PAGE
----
Payne also admitted that a separate policy to keep asylum seekers’ phones for a minimum of three months was a “disproportionate interference” with human rights.

Lawyers for the claimants argued that the concessions were “manifestly incomplete and inadequate to reflect the extent of the illegality,” but Home Secretary Priti Patel’s team argued that the remaining grounds of legal challenge were “academic” and should be dismissed.

Home Office lawyers said the policy’s “precise origins are not known” and that it “appears to have developed organically.”

The confusion, they argued, derives from the misunderstanding that all people arriving in small boats from the Channel had committed a crime — this is not the case.

Sir James Eadie QC, representing the home secretary, said there was a “misunderstanding permeating that an illegal entry offense was always committed by passengers” on small boats at the time.

In December, a court ruled that crossing the Channel with the aim of being intercepted and claiming asylum did not amount to illegal entry, and that a “legal heresy” had developed among authorities and caused a series of wrongful prosecutions.


Afghanistan tops agenda of India’s first Central Asia summit

Afghanistan tops agenda of India’s first Central Asia summit
Updated 27 January 2022

Afghanistan tops agenda of India’s first Central Asia summit

Afghanistan tops agenda of India’s first Central Asia summit
  • Presidents of Kazakhstan, Kyrgyzstan, Tajikistan, Turkmenistan, and Uzbekistan participated
  • Modi says five Central Asian republics key to India’s vision of ‘integrated and stable extended neighborhood’

NEW DELHI`: India held its first summit with five Central Asian states on Thursday to address joint concerns over Afghanistan, and to develop regional security cooperation.

Held virtually, Thursday’s summit, hosted by Indian Prime Minister Narendra Modi,was also attended by the presidents of Kazakhstan, Kyrgyzstan, Tajikistan, Turkmenistan, and Uzbekistan.

“Our aim and concerns for regional security are the same,” Modi said in his opening remarks. “We are all worried about the happenings in Afghanistan. In this context our cooperation for regional security and peace are all the more important.”

Like India, three of the Central Asian republics — Turkmenistan, Uzbekistan, and Tajikistan — also border Afghanistan.

Modi, the first Indian leader to visit all five Central Asian countries, said they are key to New Delhi’s vision of “an integrated and stable” extended neighborhood.

“We have to prepare an ambitious roadmap for our cooperation, through which, in the next three years, regional connectivity cooperation will be able to adopt an integrated approach,” he said.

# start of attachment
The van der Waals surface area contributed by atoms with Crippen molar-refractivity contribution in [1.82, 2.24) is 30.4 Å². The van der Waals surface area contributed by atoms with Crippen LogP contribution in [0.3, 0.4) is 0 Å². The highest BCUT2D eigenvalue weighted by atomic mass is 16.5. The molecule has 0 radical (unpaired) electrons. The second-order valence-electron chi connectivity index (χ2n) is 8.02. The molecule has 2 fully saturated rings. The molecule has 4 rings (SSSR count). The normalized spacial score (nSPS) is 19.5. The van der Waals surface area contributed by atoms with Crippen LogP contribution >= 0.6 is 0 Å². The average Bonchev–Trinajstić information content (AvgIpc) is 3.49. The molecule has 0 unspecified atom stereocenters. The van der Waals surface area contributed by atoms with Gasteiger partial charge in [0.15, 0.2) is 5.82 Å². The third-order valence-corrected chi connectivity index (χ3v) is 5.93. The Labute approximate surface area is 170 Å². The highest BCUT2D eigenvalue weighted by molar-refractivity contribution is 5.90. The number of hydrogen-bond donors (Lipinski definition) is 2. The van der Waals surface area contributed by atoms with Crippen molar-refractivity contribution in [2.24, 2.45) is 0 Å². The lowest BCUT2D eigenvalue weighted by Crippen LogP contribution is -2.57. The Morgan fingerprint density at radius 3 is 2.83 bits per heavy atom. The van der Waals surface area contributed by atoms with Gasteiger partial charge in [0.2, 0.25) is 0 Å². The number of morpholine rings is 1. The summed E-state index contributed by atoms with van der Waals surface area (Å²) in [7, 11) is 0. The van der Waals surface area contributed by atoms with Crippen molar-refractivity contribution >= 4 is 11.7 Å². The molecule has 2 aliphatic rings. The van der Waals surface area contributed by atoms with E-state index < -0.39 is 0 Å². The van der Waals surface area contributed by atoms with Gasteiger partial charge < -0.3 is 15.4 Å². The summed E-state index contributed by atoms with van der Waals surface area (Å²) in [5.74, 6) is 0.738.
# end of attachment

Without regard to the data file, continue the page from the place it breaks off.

As other global powers look to cement their grip on the region following the Taliban takeover of Afghanistan, the Indian government has been largely sidelined, while other players such as Pakistan and China have been increasingly involved in Afghan politics on both domestic and international fronts.

Foreign policy experts see the summit as “significant” in view of the situation in Kabul.

“The Central Asian countries’ importance has increased very significantly as a result of what has happened in Afghanistan,” India’s former ambassador to Kazakhstan, Ashok Sajjanhar, told Arab News.

“After the departure of the NATO and American troops, it’s the regional countries’ responsibility to maintain peace and security in Afghanistan,” he said, adding that India and the Central Asian republics are “on the same page and want an inclusive government in Afghanistan, respect for rights of minorities, and women and children.”

Anil Trigunayat, former Indian ambassador to Russia, said the summit provides “excellent reconnect for the sharing of ideas and concerns and a future roadmap with our extended neighborhood,” adding that “the developments in Afghanistan are mutual interests for New Delhi and the Central Asian republics.”

Thursday’s summit follows a lower-level security meeting on Afghanistan that India hosted in November, where, besides officials from the five post-Soviet republics, representatives from Russia and Iran were also present.


Indonesia expects omicron wave to peak by end of February

Indonesia expects omicron wave to peak by end of February
Updated 27 January 2022

Indonesia expects omicron wave to peak by end of February

Indonesia expects omicron wave to peak by end of February
  • Health minister says government will no longer be focusing on the number of new cases but on the rate of hospitalization